Why do we applaud violent uprisings against oppressive regimes in other countries, but can't seem to wrap our heads around the fact that what we saw in Ferguson - and now in Baltimore - is exactly that? A marginalized and abused minority rising up against a government and their agents that would prefer to keep their collective jackboot squarely on the throats of the oppressed.
Violent uprisings in places like Iran, Syria, Egypt, China, and Pakistan are touted by our leaders and media as "witnessing the birth of democracy," and yet, when it happens on U.S. soil, they seem to be more concerned with property rights than human rights. Why are Ferguson and Baltimore not viewed as "the exercise of democracy?"
More maddening is the fact that many, if not all, of the critics of these violent reactions to oppression are the same Second Amendment absolutists that would arm every man, woman, and child in America to protect themselves from a tyrannical government. They advocate for a bloody coup using firearms on U.S. soil, but denounce the actions of rioters in Baltimore and Ferguson who, in my opinion, are doing exactly what these armchair patriots say is necessary to prevent systemic oppression. If you shoot people, it's a revolution, but if you burn a building it's terrorism. I guess a rose by any other name DOESN'T smell as sweet.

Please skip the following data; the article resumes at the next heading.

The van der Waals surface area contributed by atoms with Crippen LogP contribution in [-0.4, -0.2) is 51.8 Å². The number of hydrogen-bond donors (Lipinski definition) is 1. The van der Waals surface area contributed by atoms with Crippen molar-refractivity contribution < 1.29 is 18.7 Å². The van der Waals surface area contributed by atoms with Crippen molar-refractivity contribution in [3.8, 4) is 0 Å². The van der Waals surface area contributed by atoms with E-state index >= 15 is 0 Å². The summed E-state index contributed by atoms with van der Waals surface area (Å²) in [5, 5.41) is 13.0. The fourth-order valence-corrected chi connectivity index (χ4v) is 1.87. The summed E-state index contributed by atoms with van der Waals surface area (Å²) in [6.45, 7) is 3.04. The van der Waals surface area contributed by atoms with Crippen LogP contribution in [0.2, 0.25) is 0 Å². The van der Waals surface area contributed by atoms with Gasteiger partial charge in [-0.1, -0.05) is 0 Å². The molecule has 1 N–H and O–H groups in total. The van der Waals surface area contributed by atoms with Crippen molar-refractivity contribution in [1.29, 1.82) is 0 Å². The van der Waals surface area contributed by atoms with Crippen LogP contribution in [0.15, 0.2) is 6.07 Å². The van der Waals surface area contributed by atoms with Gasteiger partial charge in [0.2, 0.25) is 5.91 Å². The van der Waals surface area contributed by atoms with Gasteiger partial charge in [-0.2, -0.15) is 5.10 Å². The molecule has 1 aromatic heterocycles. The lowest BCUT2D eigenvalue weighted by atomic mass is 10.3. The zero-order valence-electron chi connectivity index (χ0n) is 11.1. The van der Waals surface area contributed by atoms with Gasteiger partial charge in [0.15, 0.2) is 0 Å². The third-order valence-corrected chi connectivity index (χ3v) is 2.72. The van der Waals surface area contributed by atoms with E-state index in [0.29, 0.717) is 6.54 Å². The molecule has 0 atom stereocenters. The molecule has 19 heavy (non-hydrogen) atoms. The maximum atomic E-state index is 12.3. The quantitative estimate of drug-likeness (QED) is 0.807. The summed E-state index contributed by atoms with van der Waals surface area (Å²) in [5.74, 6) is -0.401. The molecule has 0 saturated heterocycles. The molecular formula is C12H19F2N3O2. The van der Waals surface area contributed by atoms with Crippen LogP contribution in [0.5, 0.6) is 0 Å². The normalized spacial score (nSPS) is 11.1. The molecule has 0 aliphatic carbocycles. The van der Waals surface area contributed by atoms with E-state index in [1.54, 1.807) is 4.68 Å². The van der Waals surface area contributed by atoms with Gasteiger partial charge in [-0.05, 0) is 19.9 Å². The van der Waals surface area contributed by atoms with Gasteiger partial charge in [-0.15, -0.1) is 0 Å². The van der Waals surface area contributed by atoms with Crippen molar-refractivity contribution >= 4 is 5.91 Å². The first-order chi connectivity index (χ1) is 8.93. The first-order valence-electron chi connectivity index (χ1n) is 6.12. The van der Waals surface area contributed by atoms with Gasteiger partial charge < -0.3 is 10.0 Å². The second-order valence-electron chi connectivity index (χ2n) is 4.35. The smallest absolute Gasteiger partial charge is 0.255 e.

We denounce the acts of "ethnic cleansing" by dictatorial regimes in Eastern Europe, sometimes even lending military support to those ethnic minorities, but ignore the same "ethnic cleansing" happening in our own country.
Then there are the cro-magnons who say things like, "Slavery ended 150 years ago. When are black people going to get their act together?" Newsflash, genius: Slavery was the most egregious tool of oppression, but it was not the only one. Those other tools of oppression continue to this day in the form of "broken windows" policing, stop-and-frisk tactics, and a society that, from the top down, is designed to keep blacks down.
Another nugget that I just love is, "We have a black president. How can there still be racism?" While true, that is, how we say, the exception and not the rule. Despite the skin color of our president, life for everyday black folks hasn't really gotten a hell of a lot better since the days of Martin Luther King Jr. It's still harder for blacks to find employment, and still easier for them to be harassed, arrested, prosecuted, and jailed for crimes committed - and in many cases - crimes NOT committed. You don't have to search far and wide to find cases where blacks are straight up MURDERED by police before the due process of law has even begun. Add to that an increasingly militarized police force whose jackbooted thuggery seems to know no bounds, and you've got an award-winning recipe for violent protest.
You will hear countless people, some in positions of power, say, " I/We don't condone what's happening in Baltimore," but WE DO condone it; in any and every other country except our own. It is the stratospheric height of hypocrisy, and just another indicator that bigotry is still alive, well, and thoroughly ingrained in the U.S. of A.